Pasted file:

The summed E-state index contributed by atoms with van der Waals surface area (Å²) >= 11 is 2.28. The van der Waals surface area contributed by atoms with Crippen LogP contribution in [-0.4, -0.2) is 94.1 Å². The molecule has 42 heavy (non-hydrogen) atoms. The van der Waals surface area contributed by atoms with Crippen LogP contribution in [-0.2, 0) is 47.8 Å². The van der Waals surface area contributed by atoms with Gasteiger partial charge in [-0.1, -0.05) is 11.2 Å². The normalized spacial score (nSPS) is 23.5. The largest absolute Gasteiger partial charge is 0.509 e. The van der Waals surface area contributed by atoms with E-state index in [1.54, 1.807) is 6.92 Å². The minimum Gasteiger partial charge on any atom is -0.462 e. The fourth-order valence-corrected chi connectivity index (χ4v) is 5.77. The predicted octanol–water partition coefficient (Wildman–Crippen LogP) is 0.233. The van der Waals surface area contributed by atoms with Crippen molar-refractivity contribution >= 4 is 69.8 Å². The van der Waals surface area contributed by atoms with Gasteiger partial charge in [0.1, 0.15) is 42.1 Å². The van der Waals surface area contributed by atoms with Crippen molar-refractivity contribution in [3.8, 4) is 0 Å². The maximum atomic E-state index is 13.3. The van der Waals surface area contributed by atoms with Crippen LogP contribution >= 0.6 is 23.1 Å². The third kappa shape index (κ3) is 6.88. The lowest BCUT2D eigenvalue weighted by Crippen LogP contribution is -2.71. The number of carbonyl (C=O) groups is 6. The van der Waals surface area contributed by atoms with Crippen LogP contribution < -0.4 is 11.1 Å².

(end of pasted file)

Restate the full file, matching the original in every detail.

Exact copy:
The summed E-state index contributed by atoms with van der Waals surface area (Å²) >= 11 is 2.28. The van der Waals surface area contributed by atoms with Crippen LogP contribution in [-0.4, -0.2) is 94.1 Å². The molecule has 42 heavy (non-hydrogen) atoms. The van der Waals surface area contributed by atoms with Crippen LogP contribution in [-0.2, 0) is 47.8 Å². The van der Waals surface area contributed by atoms with Gasteiger partial charge in [-0.1, -0.05) is 11.2 Å². The normalized spacial score (nSPS) is 23.5. The largest absolute Gasteiger partial charge is 0.509 e. The van der Waals surface area contributed by atoms with E-state index in [1.54, 1.807) is 6.92 Å². The minimum Gasteiger partial charge on any atom is -0.462 e. The fourth-order valence-corrected chi connectivity index (χ4v) is 5.77. The predicted octanol–water partition coefficient (Wildman–Crippen LogP) is 0.233. The van der Waals surface area contributed by atoms with Crippen molar-refractivity contribution >= 4 is 69.8 Å². The van der Waals surface area contributed by atoms with Gasteiger partial charge in [0.1, 0.15) is 42.1 Å². The van der Waals surface area contributed by atoms with Crippen molar-refractivity contribution in [3.8, 4) is 0 Å². The maximum atomic E-state index is 13.3. The van der Waals surface area contributed by atoms with Crippen LogP contribution >= 0.6 is 23.1 Å². The third kappa shape index (κ3) is 6.88. The lowest BCUT2D eigenvalue weighted by Crippen LogP contribution is -2.71. The number of carbonyl (C=O) groups is 6. The van der Waals surface area contributed by atoms with Crippen LogP contribution < -0.4 is 11.1 Å².